Senior Vice Provost for Academic Affairs and SACS liaison Claire Sterk endorses the new QEP as one that impacts "the core of a liberal arts education," and "fits our broad perspective on student learning, including the importance of the student-faculty relationship."

"In addition, it builds on Emory's ongoing scholarship on teaching and learning … asking such questions as 'What is evidence? How does one weigh opposing evidence? How is evidence linked to critical thinking and analysis?' " she adds.

The potential of Primary Evidence

As a QEP focus, Primary Evidence could be "integrated across the curriculum, building from first-year seminars through general education requirements to capstone research and specialized courses," writes Associate Professor of Art History Bonna Wescoat, who drafted the proposal.

Courses could be enhanced by supporting "further firsthand encounters with primary evidence through performance, experiment, interview or the examination of original texts, manuscripts art works, historical documents, or fossils," Wescoat adds.

The QEP also "encourages us to examine how we choose to pursue primary evidence and the ethical consequences of these choices, in keeping with Emory's mission to make ethically informed contributions to learning," Wescoat explains.

"I think this will be a great advantage for our students, because they're eager to be players, keen to do research," she adds.

President James Wagner praises the QEP theme for "the way it aims to nurture the fundamental activities of academic life — examining things firsthand, questioning assertions of truth, going back to sources."

"In a society that has witnessed a rising flood of misinformation and half-truths, along with a decline in trust of our major institutions, wrestling with primary evidence has become a kind of civic imperative," Wagner says.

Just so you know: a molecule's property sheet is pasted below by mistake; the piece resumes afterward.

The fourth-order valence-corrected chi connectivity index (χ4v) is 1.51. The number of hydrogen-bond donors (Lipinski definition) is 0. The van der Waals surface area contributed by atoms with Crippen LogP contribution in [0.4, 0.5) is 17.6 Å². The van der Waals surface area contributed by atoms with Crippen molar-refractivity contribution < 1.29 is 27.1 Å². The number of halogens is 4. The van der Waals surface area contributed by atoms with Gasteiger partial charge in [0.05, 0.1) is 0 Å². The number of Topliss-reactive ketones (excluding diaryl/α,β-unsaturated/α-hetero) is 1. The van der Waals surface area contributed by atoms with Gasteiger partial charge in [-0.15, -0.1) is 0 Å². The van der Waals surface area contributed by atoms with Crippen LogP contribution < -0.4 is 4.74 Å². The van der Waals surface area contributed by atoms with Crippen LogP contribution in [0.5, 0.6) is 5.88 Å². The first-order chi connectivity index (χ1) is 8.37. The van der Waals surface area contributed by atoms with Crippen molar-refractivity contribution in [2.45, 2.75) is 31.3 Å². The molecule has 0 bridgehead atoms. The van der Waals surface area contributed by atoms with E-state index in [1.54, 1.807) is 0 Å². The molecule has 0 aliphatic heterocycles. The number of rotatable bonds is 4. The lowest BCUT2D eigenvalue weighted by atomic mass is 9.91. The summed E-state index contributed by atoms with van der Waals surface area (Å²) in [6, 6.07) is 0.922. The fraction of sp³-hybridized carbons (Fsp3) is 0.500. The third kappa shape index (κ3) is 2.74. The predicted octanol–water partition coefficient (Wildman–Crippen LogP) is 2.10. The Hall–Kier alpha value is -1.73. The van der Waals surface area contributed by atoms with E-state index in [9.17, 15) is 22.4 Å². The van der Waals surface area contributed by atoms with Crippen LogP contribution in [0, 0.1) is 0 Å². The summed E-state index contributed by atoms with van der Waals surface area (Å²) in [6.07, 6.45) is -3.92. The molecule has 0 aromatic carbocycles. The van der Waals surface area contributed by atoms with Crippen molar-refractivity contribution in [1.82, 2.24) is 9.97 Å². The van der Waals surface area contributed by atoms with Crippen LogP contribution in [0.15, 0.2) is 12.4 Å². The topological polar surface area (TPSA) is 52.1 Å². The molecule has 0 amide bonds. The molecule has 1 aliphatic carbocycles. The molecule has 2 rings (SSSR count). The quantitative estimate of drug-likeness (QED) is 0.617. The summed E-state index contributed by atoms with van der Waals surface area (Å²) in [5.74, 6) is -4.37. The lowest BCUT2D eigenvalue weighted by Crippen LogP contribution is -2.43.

"It can instill the discernment and judgment necessary for engaged citizenship and self-governance," he adds.

With the QEP topic in hand, the focus now turns to developing a QEP implementation plan — a process expected to continue through next summer. The QEP will be submitted for SACS approval in December 2013.

The SACS Leadership Team, with guidance from the SACS Steering Committee, will next decide how that process will proceed and who will be involved.

Wescoat notes the QEP proposal was created with considerable campus input, including contributions from academic communities on both the Atlanta and Oxford campuses;  the Woodruff Library; the Michael C. Carlos Museum; the Center for Ethics; the Fox Center for Humanistic Inquiry; the Scholarly Inquiry and Research at Emory (SIRE); the Office of Technology Services; the Office of the President; and University Marketing.

She also credits Pat Marsteller, director of the Emory College Center for Science Education; Keith Anthony, associate director of the Fox Center for Humanistic Inquiry;  Rosemary Magee, vice president and secretary of the University; and Deborah Ayer, Writing Center director and English lecturer, for helping shape the proposal.